By Ed Huyck
By Melissa Wray
By Patrick Strait
By Jonathan McJunkin
By B Fresh Photography
By Ryan Siverson
By Kendra Sundvall
By Ed Huyck
You might think that living all alone out in the country, away from the crowds and traffic and noisy bustle of modern America, would be a chance to relax—just you and the silence. But if you have ever spent time in such isolation, you know that the silence has depth. After a while, you hear every leaf blown by the wind, every creak of the house. Being that alone can drive social creatures like us a little mad.
Now imagine being in that situation without an easy escape. That's what Edith faces in A. Rey Pamatmat's thrilling new play, Edith Can Shoot Things and Hit Them, which receives its local premiere (part of a rolling world premiere) from Mu Performing Arts.
Somewhere in the Midwest in the early 1990s, we join a trio of characters living in their own types of isolation. Edith is 12, precocious and bright. She lives almost completely without adult supervision on an isolated farm, relying instead on her 16-year-old brother, Kenny, for support. Their mother is dead. Their father is almost always absent, little more than a specter who provides money for them to live. Sometimes he even forgets to provide that.
Kenny not only has to keep the household together, he also must keep up with his studies and deal with his own awakening sexuality. That comes from Benji, an awkward classmate who feels his own isolation, even though his home is full. Of course, in those pre-World Wide Web days, exploring gay feelings took a little more work, and the two set out in a decidedly geeky way, looking for gay and lesbian love scenes in the comic book Shade, the Changing Man or using a dictionary and medical textbooks for terms about what they are doing and clues on what can come next.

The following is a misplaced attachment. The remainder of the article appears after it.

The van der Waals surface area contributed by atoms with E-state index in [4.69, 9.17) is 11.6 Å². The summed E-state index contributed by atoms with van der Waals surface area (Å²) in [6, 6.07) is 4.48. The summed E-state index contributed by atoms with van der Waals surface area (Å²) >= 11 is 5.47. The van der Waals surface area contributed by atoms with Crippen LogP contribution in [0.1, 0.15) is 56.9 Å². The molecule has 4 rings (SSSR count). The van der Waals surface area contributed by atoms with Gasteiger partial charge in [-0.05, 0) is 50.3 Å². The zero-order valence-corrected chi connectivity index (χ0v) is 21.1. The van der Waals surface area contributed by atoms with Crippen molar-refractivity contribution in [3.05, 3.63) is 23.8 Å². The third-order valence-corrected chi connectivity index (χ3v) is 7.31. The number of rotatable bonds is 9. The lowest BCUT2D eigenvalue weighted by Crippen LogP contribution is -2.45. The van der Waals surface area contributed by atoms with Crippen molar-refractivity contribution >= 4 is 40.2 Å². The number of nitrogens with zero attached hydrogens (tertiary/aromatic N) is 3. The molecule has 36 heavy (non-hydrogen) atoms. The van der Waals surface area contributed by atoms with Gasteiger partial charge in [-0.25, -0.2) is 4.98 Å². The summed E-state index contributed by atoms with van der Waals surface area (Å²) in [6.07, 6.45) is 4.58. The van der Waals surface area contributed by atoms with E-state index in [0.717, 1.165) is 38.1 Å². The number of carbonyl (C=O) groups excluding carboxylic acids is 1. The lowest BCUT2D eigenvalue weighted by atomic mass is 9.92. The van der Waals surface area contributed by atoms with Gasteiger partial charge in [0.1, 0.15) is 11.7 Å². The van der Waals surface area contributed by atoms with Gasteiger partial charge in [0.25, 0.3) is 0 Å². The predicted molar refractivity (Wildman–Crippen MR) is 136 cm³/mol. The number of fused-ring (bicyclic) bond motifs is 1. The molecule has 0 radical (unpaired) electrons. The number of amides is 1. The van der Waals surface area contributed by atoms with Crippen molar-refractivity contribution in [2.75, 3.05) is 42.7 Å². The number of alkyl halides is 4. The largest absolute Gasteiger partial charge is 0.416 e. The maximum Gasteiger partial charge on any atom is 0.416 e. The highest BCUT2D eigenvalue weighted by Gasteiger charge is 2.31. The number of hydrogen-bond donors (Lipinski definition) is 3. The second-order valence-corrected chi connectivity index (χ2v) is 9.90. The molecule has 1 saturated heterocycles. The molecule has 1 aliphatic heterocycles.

Pamatmat wisely leaves the adult world out of the equation. Parents are spoken of but never seen (except in a clever representation at the end of Act One). The only onstage communication with the outside world comes through an old rotary phone, which Kenny often leaves disconnected, because all it brings is reminders of how precarious the family's position is.
That's what we have here, a family, made up of three bright youngsters who are writing the rules as they go along, using whatever clues they can glean from the outside world. Kenny focuses on logic and hiding in plain sight, trying not to draw the attention of the outside world to the farm, which could easily mean that he and his sister would be split up. Edith envisions herself as the home's protector, and she's a deft shot with a BB gun.
The setup challenges the actors in a way that I'm sure is a real thrill. Pamatmat's script is dense and rich, embracing the cauldron of youthful emotions and crafting a world that makes perfect sense to the characters but would rightly horrify any responsible adult. Isabella Dawis does a phenomenal job as Edith, fully inhabiting a character who is between childhood and adulthood, without making a stop at adolescence to grow up. Dawis never lets Edith's inner anger—about being abandoned by her mother and father, about not having the freedom to leave the dark and scary farm as she wishes—move too far under the surface, convincing you that this is a character who is truly capable of anything.
As Kenny and Benji, Alex Galick and Matthew Cerar showcase a delightful chemistry that brings out all the emotional turmoil, a lot of it very good, of first love. Cerar's loose-limbed performance in particular is a highlight, whether he is discovering the simple joy of snuggling with a loved one on the couch or doing a private dance to George Michael's "Faith" while writing a love note to Kenny.
Galick needs to keep his character closest to the vest, as Kenny is the nearest thing to a fully fledged adult here. Still, he is able to show us Kenny's comfort with Benji, his love for Edith, and—in a brilliant moment late in the play—his sheer anger at what his father has done to the family. It's a hard moment to play, as all he has to act with is a telephone receiver, but the scene comes alive as if the unnamed figure that has left the children behind were in the room.
Director Randy Reyes keeps the focus on the actors, which is augmented by the minimal set (Mina Kinukawa) and sound design (Zachary Humes). In the kids' isolation, a single ringing phone can be the most jarring sound—one that, for our characters, almost always brings bad news from the outside world.
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